- Coordination of public sector investments
- Government ministers
All of the above organisations have a significant roles to
play in society and have multiple stakeholders to whom they
All require systems of financial management to enable them
to produce accounting information.
How accounting information helps businesses be accountable
As we have said in our introductory definition, accounting
is essentially an "information process" that serves several purposes:
- Providing a record of assets owned, amounts owed to others
and monies invested;
- Providing reports showing the financial position of an organisation
and the profitability of its operations
- Helps management actually manage the organisation
- Provides a way of measuring an organisation's effectiveness
(and that of its separate parts and management)
- Helps stakeholders monitor an organisations activities and
- Enables potential investors or funders to evaluate an organisation
and make decisions
There are many potential users of accounting Information, including shareholders, lenders, customers, suppliers, government departments
(e.g. Inland Revenue), employees and their organisations, and society at large.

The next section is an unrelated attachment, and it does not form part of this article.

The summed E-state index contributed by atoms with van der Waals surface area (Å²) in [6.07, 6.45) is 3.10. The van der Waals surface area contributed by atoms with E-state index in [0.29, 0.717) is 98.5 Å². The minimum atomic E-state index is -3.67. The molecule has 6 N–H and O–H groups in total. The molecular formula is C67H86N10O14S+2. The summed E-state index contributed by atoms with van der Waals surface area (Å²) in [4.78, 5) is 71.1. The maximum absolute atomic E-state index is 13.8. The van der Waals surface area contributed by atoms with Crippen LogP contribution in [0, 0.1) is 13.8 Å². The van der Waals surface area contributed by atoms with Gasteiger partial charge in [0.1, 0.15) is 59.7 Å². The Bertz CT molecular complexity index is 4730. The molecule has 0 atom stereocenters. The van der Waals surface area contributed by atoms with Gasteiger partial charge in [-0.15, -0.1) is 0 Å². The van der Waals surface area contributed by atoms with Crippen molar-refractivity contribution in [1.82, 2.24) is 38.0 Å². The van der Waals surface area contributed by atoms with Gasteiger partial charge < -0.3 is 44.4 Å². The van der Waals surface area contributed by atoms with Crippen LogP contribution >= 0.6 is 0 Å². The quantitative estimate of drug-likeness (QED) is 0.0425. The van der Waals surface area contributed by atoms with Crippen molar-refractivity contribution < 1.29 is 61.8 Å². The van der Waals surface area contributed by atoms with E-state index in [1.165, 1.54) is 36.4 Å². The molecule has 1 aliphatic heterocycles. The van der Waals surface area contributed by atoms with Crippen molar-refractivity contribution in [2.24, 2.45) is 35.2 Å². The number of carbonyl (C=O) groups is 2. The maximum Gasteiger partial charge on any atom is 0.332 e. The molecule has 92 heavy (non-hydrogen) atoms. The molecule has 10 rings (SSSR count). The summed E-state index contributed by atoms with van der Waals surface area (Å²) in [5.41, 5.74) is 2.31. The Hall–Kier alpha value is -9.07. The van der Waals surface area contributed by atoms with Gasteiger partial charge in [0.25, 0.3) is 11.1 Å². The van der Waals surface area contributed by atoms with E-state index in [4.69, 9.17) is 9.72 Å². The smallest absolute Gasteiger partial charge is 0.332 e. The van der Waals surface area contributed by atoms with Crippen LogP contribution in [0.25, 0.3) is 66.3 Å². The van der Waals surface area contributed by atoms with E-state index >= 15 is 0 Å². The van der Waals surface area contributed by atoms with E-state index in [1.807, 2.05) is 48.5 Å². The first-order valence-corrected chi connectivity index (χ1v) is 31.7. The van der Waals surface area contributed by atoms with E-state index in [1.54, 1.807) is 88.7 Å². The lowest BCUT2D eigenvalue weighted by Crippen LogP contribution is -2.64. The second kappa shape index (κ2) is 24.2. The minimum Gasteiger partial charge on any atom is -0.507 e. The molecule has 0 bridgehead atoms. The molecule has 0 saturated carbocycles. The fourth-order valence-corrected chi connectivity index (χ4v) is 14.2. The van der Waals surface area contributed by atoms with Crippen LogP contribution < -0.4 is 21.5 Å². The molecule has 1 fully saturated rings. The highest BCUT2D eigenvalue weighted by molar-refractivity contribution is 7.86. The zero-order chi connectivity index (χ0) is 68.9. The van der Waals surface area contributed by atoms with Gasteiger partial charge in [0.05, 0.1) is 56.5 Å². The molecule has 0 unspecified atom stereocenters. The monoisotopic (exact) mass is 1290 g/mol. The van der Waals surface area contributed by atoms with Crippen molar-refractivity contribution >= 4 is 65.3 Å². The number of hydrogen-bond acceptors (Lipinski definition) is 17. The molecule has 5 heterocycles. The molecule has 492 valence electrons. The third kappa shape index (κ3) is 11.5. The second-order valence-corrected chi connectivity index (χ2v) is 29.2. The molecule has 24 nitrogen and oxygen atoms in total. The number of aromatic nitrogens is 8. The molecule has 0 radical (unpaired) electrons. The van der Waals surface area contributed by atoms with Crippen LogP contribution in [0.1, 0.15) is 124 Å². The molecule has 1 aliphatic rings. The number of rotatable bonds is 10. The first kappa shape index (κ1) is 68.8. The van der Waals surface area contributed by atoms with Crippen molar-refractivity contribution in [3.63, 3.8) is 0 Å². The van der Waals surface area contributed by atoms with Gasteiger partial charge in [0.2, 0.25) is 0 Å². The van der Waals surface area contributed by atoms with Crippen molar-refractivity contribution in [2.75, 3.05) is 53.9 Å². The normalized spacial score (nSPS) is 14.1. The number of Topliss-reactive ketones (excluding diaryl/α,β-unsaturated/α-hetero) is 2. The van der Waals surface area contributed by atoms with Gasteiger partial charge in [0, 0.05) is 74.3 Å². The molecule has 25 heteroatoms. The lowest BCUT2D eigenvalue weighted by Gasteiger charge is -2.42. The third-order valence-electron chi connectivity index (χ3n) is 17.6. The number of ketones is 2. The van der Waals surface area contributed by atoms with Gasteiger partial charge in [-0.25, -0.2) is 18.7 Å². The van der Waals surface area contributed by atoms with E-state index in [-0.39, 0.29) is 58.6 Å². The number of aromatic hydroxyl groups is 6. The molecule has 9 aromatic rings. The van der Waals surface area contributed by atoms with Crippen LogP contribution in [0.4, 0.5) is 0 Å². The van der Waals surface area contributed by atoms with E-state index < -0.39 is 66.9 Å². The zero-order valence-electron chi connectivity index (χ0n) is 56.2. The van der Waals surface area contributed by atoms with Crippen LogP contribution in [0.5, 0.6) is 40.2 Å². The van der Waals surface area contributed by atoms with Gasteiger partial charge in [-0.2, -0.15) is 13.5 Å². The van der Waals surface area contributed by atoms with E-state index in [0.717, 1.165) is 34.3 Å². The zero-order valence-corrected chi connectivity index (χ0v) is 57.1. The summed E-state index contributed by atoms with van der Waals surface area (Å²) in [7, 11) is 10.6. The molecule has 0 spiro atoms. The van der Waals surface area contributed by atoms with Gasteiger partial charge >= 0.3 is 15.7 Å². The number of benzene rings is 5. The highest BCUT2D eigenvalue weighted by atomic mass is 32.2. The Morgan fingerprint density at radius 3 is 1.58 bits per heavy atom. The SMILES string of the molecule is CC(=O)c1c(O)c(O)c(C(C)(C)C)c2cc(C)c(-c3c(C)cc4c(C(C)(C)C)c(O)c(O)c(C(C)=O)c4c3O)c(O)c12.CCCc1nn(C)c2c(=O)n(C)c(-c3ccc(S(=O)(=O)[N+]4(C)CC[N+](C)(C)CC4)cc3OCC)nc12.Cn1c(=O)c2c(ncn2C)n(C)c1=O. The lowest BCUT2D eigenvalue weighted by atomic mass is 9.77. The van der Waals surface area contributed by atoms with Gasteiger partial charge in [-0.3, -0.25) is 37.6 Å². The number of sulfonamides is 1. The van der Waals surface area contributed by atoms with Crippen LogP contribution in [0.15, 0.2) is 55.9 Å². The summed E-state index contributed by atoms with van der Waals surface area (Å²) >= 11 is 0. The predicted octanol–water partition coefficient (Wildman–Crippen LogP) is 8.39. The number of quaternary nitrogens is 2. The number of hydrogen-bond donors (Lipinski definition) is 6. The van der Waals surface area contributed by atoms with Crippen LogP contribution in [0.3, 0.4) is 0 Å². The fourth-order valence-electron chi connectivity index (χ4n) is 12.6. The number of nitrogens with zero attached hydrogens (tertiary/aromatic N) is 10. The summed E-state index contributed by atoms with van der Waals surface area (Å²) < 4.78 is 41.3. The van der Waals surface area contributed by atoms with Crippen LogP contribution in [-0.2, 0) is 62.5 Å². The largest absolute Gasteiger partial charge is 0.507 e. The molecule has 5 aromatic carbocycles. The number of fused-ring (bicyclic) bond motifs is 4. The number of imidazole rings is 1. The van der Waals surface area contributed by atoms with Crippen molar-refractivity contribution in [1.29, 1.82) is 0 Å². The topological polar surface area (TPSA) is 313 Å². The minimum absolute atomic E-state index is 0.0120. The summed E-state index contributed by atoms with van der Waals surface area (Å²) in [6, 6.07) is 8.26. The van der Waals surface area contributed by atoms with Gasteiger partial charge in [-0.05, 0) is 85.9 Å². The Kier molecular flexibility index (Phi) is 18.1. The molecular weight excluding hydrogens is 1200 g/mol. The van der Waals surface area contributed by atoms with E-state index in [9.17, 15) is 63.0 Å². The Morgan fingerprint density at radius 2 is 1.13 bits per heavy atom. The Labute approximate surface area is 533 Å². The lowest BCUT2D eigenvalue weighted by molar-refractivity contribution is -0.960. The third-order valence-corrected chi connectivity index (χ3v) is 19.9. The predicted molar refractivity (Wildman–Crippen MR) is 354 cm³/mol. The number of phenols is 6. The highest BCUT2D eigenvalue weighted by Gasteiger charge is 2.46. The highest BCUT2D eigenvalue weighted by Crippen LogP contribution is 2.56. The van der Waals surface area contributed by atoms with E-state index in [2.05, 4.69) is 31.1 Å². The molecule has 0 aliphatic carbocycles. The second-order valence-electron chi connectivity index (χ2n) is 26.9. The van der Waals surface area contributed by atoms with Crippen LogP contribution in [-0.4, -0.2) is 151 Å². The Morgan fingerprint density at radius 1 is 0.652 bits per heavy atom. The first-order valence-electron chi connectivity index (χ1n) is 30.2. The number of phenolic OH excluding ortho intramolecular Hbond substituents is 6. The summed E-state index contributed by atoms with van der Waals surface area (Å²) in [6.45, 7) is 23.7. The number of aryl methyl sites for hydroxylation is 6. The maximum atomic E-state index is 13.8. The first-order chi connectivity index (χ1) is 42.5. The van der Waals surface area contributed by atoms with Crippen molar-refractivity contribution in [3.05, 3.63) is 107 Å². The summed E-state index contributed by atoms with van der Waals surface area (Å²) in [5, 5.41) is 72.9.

Anyone with an interest in the performance and activities of an organisation
is traditionally called a stakeholder.
For a business or organisation to communicate its results
and position to stakeholders, it needs a language that is understood by all
in common. Hence, accounting has come to be known as the "language of business"
There are two broad types of accounting information:
(1) Financial Accounts: geared toward external users of accounting
(2) Management Accounts: aimed more at internal users of accounting information
Although there is a difference in the type of information
presented in financial and management accounts, the underlying objective is
the same - to satisfy the information needs of the user. These needs can be
described in terms of the following overall information objectives:
Collection in money terms of information
relating to transactions that have resulted from business operations
Recording and classifying data into a permanent
and logical form. This is usually referred to as "Book-keeping"
Summarising data to produce statements
and reports that will be useful to the various users of accounting information
- both external and internal
Interpreting and communicating the performance
of the business to the management and its owners
Forecasting and planning for future operation
of the business by providing management with evaluations of the viability
of proposed operations. The key forecasting and planning tool is the "Budget"
The process by which accounting information is collected,
reported, interpreted and actioned is called "Financial Management".